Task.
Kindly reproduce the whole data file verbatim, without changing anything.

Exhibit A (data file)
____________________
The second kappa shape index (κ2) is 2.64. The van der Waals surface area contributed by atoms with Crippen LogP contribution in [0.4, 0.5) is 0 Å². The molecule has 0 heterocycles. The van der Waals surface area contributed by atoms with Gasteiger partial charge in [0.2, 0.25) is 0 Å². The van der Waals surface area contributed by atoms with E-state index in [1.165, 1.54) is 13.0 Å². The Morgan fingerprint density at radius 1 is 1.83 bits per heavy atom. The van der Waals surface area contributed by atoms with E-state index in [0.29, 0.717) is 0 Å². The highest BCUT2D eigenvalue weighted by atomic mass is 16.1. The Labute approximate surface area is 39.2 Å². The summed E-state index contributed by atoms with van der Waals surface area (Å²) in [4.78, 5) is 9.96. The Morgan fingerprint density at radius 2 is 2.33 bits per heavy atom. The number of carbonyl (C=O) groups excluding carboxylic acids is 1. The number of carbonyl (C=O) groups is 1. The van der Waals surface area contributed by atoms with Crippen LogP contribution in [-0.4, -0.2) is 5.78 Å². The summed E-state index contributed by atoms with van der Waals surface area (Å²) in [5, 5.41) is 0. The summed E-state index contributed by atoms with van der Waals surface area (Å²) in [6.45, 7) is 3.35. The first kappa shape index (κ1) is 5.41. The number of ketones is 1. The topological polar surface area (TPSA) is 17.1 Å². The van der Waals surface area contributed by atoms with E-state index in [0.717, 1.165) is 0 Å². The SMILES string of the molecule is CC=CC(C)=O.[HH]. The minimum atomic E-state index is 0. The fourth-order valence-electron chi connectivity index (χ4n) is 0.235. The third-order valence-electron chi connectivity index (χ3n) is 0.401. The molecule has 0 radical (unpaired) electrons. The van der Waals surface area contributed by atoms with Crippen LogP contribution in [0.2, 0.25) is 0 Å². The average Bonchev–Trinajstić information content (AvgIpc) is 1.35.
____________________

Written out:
The second kappa shape index (κ2) is 2.64. The van der Waals surface area contributed by atoms with Crippen LogP contribution in [0.4, 0.5) is 0 Å². The molecule has 0 heterocycles. The van der Waals surface area contributed by atoms with Gasteiger partial charge in [0.2, 0.25) is 0 Å². The van der Waals surface area contributed by atoms with E-state index in [1.165, 1.54) is 13.0 Å². The Morgan fingerprint density at radius 1 is 1.83 bits per heavy atom. The van der Waals surface area contributed by atoms with E-state index in [0.29, 0.717) is 0 Å². The highest BCUT2D eigenvalue weighted by atomic mass is 16.1. The Labute approximate surface area is 39.2 Å². The summed E-state index contributed by atoms with van der Waals surface area (Å²) in [4.78, 5) is 9.96. The Morgan fingerprint density at radius 2 is 2.33 bits per heavy atom. The number of carbonyl (C=O) groups excluding carboxylic acids is 1. The number of carbonyl (C=O) groups is 1. The van der Waals surface area contributed by atoms with Crippen LogP contribution in [-0.4, -0.2) is 5.78 Å². The summed E-state index contributed by atoms with van der Waals surface area (Å²) in [5, 5.41) is 0. The summed E-state index contributed by atoms with van der Waals surface area (Å²) in [6.45, 7) is 3.35. The first kappa shape index (κ1) is 5.41. The number of ketones is 1. The topological polar surface area (TPSA) is 17.1 Å². The van der Waals surface area contributed by atoms with E-state index in [0.717, 1.165) is 0 Å². The SMILES string of the molecule is CC=CC(C)=O.[HH]. The minimum atomic E-state index is 0. The fourth-order valence-electron chi connectivity index (χ4n) is 0.235. The third-order valence-electron chi connectivity index (χ3n) is 0.401. The molecule has 0 radical (unpaired) electrons. The van der Waals surface area contributed by atoms with Crippen LogP contribution in [0.2, 0.25) is 0 Å². The average Bonchev–Trinajstić information content (AvgIpc) is 1.35.